As day 2 wore on, Sian and I felt a lot was riding on us being able to create a space for at least some dialogue at the eleventh hour, in the graveyard slot of the summit. We had thought about seeking another space to take our little group – outside, somewhere else in the enormous building that was the Bilbao Culture Centre. Neither looked possible. We decided that the most radical thing we could do would be to push the tables together and make room for a small circle of chairs – after all, on the basis of the other round tables we had attended, we were only expecting a small group of between 5 and 12 people. It came to the time of our session and we left the auditorium behind and returned to the bunker. We found that the steward was getting worried that Mr Fern Smith (as misprinted in the programme) hadn’t turned up to run the session. We assured her that Senor Smith was me and we began to push back the tables and set a small circle of six or seven chairs in readiness.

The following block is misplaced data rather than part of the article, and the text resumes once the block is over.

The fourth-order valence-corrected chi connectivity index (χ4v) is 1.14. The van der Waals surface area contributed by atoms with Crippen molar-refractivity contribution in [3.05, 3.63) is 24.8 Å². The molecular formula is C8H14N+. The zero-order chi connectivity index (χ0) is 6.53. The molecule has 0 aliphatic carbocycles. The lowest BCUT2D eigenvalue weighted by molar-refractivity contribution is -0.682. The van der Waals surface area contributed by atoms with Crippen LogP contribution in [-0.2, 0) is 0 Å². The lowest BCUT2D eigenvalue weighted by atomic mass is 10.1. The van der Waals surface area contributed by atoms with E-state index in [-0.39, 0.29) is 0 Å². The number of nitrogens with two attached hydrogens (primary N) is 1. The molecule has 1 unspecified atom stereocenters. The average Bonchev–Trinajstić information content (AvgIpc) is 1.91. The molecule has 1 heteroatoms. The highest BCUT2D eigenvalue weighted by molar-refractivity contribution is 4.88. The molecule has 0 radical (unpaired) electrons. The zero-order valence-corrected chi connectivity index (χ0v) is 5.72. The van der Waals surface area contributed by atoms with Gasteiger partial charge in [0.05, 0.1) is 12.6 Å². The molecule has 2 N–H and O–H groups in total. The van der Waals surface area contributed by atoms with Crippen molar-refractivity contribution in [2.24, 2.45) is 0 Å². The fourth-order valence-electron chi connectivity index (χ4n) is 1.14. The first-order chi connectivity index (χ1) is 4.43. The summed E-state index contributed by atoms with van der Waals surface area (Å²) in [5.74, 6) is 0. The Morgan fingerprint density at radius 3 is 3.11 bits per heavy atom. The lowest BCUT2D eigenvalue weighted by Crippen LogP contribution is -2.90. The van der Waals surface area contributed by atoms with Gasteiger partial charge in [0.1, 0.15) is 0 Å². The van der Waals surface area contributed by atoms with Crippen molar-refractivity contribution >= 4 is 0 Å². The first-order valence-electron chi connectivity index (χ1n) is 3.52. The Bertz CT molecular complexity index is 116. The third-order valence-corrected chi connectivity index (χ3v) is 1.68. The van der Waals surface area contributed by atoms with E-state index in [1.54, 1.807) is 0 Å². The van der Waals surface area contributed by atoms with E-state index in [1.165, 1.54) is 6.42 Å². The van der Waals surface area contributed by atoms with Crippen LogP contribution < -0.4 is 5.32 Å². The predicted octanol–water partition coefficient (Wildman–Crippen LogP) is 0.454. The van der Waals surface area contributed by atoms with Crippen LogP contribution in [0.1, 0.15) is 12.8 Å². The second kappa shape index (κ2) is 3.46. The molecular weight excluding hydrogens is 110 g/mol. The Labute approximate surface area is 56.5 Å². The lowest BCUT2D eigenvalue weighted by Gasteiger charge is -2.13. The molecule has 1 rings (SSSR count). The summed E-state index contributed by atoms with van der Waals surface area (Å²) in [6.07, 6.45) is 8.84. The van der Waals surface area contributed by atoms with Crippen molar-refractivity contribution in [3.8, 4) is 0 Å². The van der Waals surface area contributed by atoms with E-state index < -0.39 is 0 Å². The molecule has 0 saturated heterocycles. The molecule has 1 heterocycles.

And what happened next? Perhaps you’ve already guessed...

No-one turned up.

No-one turned up to have a dialogue about paradigm shift and how artists can create spaces for transformation and talking about those things which really matter to us...

No-one turned up to hear that artists who put themselves in service to people and to the planet can help us become re-enchanted with the world, to fall in love with the intricacy and diversity of all living forms, to become hospice workers for the old paradigm and midwives for the new...